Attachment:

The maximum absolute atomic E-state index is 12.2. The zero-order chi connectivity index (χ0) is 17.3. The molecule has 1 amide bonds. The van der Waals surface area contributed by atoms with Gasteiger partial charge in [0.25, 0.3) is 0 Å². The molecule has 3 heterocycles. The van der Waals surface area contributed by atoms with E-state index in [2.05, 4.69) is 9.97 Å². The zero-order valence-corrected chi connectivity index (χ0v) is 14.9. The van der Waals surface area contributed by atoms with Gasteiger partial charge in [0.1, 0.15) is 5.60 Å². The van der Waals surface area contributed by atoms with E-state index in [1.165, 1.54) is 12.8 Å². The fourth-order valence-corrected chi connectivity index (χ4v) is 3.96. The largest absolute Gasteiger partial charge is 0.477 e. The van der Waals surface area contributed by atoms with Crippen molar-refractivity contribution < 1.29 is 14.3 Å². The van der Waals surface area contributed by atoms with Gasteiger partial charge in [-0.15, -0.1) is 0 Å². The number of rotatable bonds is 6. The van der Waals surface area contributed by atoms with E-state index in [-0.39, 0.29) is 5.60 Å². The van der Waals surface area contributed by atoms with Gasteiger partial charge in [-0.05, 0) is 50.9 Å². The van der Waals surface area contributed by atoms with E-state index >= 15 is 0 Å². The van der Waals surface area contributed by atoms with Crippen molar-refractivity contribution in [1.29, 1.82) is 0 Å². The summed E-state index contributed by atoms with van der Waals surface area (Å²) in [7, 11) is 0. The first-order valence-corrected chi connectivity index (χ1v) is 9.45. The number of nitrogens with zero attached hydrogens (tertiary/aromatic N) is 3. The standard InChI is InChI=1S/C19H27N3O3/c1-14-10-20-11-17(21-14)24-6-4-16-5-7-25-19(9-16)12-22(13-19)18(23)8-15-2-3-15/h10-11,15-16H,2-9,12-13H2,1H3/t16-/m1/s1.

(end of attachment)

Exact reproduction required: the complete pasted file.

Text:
The maximum absolute atomic E-state index is 12.2. The zero-order chi connectivity index (χ0) is 17.3. The molecule has 1 amide bonds. The van der Waals surface area contributed by atoms with Gasteiger partial charge in [0.25, 0.3) is 0 Å². The molecule has 3 heterocycles. The van der Waals surface area contributed by atoms with E-state index in [2.05, 4.69) is 9.97 Å². The zero-order valence-corrected chi connectivity index (χ0v) is 14.9. The van der Waals surface area contributed by atoms with Gasteiger partial charge in [0.1, 0.15) is 5.60 Å². The van der Waals surface area contributed by atoms with E-state index in [1.165, 1.54) is 12.8 Å². The fourth-order valence-corrected chi connectivity index (χ4v) is 3.96. The largest absolute Gasteiger partial charge is 0.477 e. The van der Waals surface area contributed by atoms with Crippen molar-refractivity contribution < 1.29 is 14.3 Å². The van der Waals surface area contributed by atoms with Gasteiger partial charge in [-0.15, -0.1) is 0 Å². The number of rotatable bonds is 6. The van der Waals surface area contributed by atoms with E-state index in [-0.39, 0.29) is 5.60 Å². The van der Waals surface area contributed by atoms with Gasteiger partial charge in [-0.05, 0) is 50.9 Å². The van der Waals surface area contributed by atoms with E-state index >= 15 is 0 Å². The van der Waals surface area contributed by atoms with Crippen molar-refractivity contribution in [1.29, 1.82) is 0 Å². The summed E-state index contributed by atoms with van der Waals surface area (Å²) in [7, 11) is 0. The first-order valence-corrected chi connectivity index (χ1v) is 9.45. The number of nitrogens with zero attached hydrogens (tertiary/aromatic N) is 3. The standard InChI is InChI=1S/C19H27N3O3/c1-14-10-20-11-17(21-14)24-6-4-16-5-7-25-19(9-16)12-22(13-19)18(23)8-15-2-3-15/h10-11,15-16H,2-9,12-13H2,1H3/t16-/m1/s1.